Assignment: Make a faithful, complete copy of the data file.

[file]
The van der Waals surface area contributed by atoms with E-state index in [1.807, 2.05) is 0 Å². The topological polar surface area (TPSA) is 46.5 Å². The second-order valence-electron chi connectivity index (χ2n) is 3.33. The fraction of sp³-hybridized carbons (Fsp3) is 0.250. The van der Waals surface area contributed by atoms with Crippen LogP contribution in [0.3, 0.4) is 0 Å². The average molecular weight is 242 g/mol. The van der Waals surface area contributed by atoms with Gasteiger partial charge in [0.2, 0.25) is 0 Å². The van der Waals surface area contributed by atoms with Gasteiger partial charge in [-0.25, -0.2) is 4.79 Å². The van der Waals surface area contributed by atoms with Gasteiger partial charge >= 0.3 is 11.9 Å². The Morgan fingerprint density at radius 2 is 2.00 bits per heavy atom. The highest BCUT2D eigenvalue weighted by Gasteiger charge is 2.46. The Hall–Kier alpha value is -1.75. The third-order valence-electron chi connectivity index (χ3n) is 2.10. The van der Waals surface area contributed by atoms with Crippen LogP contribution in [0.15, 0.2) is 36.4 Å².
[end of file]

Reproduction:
The van der Waals surface area contributed by atoms with E-state index in [1.807, 2.05) is 0 Å². The topological polar surface area (TPSA) is 46.5 Å². The second-order valence-electron chi connectivity index (χ2n) is 3.33. The fraction of sp³-hybridized carbons (Fsp3) is 0.250. The van der Waals surface area contributed by atoms with Crippen LogP contribution in [0.3, 0.4) is 0 Å². The average molecular weight is 242 g/mol. The van der Waals surface area contributed by atoms with Gasteiger partial charge in [0.2, 0.25) is 0 Å². The van der Waals surface area contributed by atoms with Gasteiger partial charge in [-0.25, -0.2) is 4.79 Å². The van der Waals surface area contributed by atoms with Gasteiger partial charge >= 0.3 is 11.9 Å². The Morgan fingerprint density at radius 2 is 2.00 bits per heavy atom. The highest BCUT2D eigenvalue weighted by Gasteiger charge is 2.46. The Hall–Kier alpha value is -1.75. The third-order valence-electron chi connectivity index (χ3n) is 2.10. The van der Waals surface area contributed by atoms with Crippen LogP contribution in [0.15, 0.2) is 36.4 Å².